I want to repeat this is just one point of view and the advice is based on modern browser engines, displays and W3C recommendations. Special note that Flash is not deprecated, it is just in disfavor by many professional designers for the reasons I stated -- but of course, the client has a say too!
     
  3. macrumors 68000

    BillyBobBongo

    Joined:
    Jun 21, 2007
    Location:
    On The Interweb Thingy!
    #3
    Great advice from SrWebDeveloper, as always.

    Thought I'd just chip in a wee bit on animated GIFs, and how you can keep those kilobytes down. One great trick is to assess the GIF when you've finished creating it and remove any unnecessary frames. I tend to always build my banners in Flash, that means that when the client requests (and they always do) a Flash version I have that ready to go, and then I export the file as an animated GIF.

    You can get a good overview of the Frames used in the animation in either Fireworks or Photoshop. If you find that frames are repeating, remove them. You can set a delay on each frame to make the animation longer and cover this. Always review your animation before your start considering sacrificing image quality to meet that kilobyte quota.

    e.g. If you've got a fade in and then the subject matter stays in frame for a few seconds you don't need a whole lot of frames with the same image, that's going to cost you kilobytes. You remove all the identical frames and set a pause on the remaining frame which will achieve the same result.
     
  4. thread starter macrumors 6502a

    eclipse525

    Joined:
    Aug 5, 2003
    Location:
    USA, New York
    #4
    Thank you for all the advice. For this current project, given the constraints, I am going to create a simple animated GIF with Photoshop. I really can't so much within 80Kb so Gif it is.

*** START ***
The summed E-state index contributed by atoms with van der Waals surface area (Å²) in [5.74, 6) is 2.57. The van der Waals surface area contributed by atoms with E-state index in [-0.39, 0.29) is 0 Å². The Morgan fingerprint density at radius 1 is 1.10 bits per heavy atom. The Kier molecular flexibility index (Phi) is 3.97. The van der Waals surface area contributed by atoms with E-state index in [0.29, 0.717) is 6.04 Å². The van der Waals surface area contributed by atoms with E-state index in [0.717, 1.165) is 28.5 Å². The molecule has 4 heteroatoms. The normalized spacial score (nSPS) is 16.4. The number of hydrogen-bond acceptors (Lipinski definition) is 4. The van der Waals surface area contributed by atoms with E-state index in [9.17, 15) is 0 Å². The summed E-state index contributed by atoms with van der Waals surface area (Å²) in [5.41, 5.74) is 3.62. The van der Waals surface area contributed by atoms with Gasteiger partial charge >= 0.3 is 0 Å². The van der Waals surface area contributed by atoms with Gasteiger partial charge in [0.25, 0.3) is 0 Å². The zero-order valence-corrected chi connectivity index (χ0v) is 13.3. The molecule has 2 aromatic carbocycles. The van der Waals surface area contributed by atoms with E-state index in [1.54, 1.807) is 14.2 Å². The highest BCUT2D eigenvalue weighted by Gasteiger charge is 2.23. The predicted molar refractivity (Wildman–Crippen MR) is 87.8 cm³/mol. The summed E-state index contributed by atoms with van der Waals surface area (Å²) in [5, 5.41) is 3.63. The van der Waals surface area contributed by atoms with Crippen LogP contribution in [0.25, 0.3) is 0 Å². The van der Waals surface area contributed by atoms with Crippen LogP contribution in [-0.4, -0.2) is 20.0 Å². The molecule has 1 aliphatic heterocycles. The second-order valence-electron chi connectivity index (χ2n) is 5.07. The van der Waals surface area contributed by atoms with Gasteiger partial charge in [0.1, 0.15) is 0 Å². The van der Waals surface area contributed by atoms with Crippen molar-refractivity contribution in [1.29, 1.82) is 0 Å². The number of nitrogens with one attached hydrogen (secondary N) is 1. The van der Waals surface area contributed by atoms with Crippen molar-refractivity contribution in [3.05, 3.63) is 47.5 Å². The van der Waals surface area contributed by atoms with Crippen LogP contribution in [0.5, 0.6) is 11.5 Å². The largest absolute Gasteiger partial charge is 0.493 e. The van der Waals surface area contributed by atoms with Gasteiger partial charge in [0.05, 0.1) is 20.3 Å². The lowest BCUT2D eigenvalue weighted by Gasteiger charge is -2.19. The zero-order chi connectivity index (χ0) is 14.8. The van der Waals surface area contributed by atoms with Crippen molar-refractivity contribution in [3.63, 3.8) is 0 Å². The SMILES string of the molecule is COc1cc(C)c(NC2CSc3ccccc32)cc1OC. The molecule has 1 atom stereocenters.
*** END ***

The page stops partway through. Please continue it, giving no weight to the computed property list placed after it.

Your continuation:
I suppose I can create banners within Flash and just publish as a GIF but creating the animation in Photoshop just seems to be a lot easier. Unless I'm missing something. For something more complex, I will consider creating it within Flash.

    The advice was very insightful as always. Thank you!

    BTW, I'm always open to more tips, so anyone please feel free to expand on this subject.


    ~Erick
     
  5. macrumors 65816

    Joined:
    Apr 17, 2012
    Location:
    Destin, FL
    #5
    Flash mobile is no longer maintained by Adobe ( late 2011 ) and should not be used for any future development.

    Just in case you missed it.
     
  6. macrumors 65816

    design-is

    Joined:
    Oct 17, 2007
    Location:
    London / U.K.
    #6
    Is animation a requirement of your brief? If not, I'd recommend a simple jpg.

    A well designed static advert can be far more effective than an animated gif, with your message diluted between frames and a limited amount of available colours. To make a gif worthwhile/interesting you need to get a lot into it which will no doubt push it above your file size limitations.

    There's also the attention span of the user to consider. A glance at an advert is often all you can hope for and to risk having your marketing message on a not-current frame is something you need to carefully consider.

    Though if you only want to add the slightest movement to catch someone's eye, the toss up is mainly movement vs better colours.

    All just my opinion though, of course :)